At no point does Darling show the least sign of disloyalty to Gordon Brown, but he is keen to emphasise that he was well aware of the potentially toxic nature of the 10p tax rate abolition as soon as he took over from his old friend at the Treasury. He made a similar claim to the Observer journalist Andrew Rawnsley during an interview for his recent Channel 4 documentary on Brown; so it would appear that Darling is not prepared to act as the fall guy for the government’s woes over the 10p tax-band fiasco.

It’s the economy, stupid

In the spirit of fair play I ask him to take me through the past year and give me his perspective on the predicament in which the government presently finds itself. “If you ask fundamentally what’s changed . . . self-evidently it’s the credit crunch . . . The IMF has said that it is the biggest shock to the world’s economic systems since the 1930s . . . If you look at the overarching event of the past 12 months, it is a slowdown in the economy, and everything that comes with it, and that hasn’t just affected the economic matters – it’s had a huge bearing on politics, too. It’s the old adage ‘it’s the economy, stupid’, and the economy drives politics.”

Alistair Darling has the disarming habit, for a politician, of admitting when he and the government have got things wrong. For instance, although he believes it was right to simplify capital gains tax and create a single rate of 18 per cent in his pre-Budget report last October, he acknowledges that this hit small businesses too hard, forcing him to back-track three months later.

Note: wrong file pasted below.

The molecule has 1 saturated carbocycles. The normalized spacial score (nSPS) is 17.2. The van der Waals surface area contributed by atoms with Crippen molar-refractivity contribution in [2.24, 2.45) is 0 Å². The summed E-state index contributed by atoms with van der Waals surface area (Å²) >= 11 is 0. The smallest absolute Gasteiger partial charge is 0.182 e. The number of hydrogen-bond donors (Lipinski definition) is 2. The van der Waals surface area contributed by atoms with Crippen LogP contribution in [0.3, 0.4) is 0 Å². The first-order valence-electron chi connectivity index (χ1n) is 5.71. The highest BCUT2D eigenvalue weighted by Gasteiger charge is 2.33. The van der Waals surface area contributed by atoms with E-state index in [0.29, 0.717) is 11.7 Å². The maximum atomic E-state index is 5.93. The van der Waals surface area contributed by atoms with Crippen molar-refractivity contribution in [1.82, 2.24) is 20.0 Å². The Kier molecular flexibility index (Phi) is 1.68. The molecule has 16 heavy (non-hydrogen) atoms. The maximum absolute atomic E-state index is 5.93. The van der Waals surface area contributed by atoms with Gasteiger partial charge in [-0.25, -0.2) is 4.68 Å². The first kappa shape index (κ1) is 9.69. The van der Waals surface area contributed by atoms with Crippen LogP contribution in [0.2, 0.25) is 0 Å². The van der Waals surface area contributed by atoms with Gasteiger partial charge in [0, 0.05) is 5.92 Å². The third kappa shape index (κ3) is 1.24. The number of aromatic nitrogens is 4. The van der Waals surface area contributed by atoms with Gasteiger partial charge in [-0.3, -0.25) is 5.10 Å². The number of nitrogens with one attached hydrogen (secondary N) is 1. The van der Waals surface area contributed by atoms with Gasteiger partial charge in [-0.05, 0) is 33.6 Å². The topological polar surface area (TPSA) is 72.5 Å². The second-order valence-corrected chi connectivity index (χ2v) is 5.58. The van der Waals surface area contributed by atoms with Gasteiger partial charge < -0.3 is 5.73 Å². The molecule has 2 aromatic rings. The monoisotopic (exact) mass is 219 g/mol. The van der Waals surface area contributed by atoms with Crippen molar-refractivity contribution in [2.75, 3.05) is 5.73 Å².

His ready admission of mistakes makes his defence more credible than it would otherwise be, when he talks about criticism he sees as unfair. On Northern Rock he is unrepentant. “I’m not apologising for one moment for what we did. We set out to prevent Northern Rock’s problems from spreading to the rest of the banking system and we succeeded.” He firmly believes the government did everything it could to find a private-sector buyer for the bank and that nationalisation was the only option.

On legislation to bring in a £30,000 a year tax on wealthy foreigners who have made their home in Britain, Darling points out that he stuck to his guns on the tax, despite talk of a possible climbdown in February during the consultation period. “What I announced last October is what is in force. I’m not saying anyone is happy to pay tax, but I think most people would think it’s not unreasonable. It’s a question of fairness.”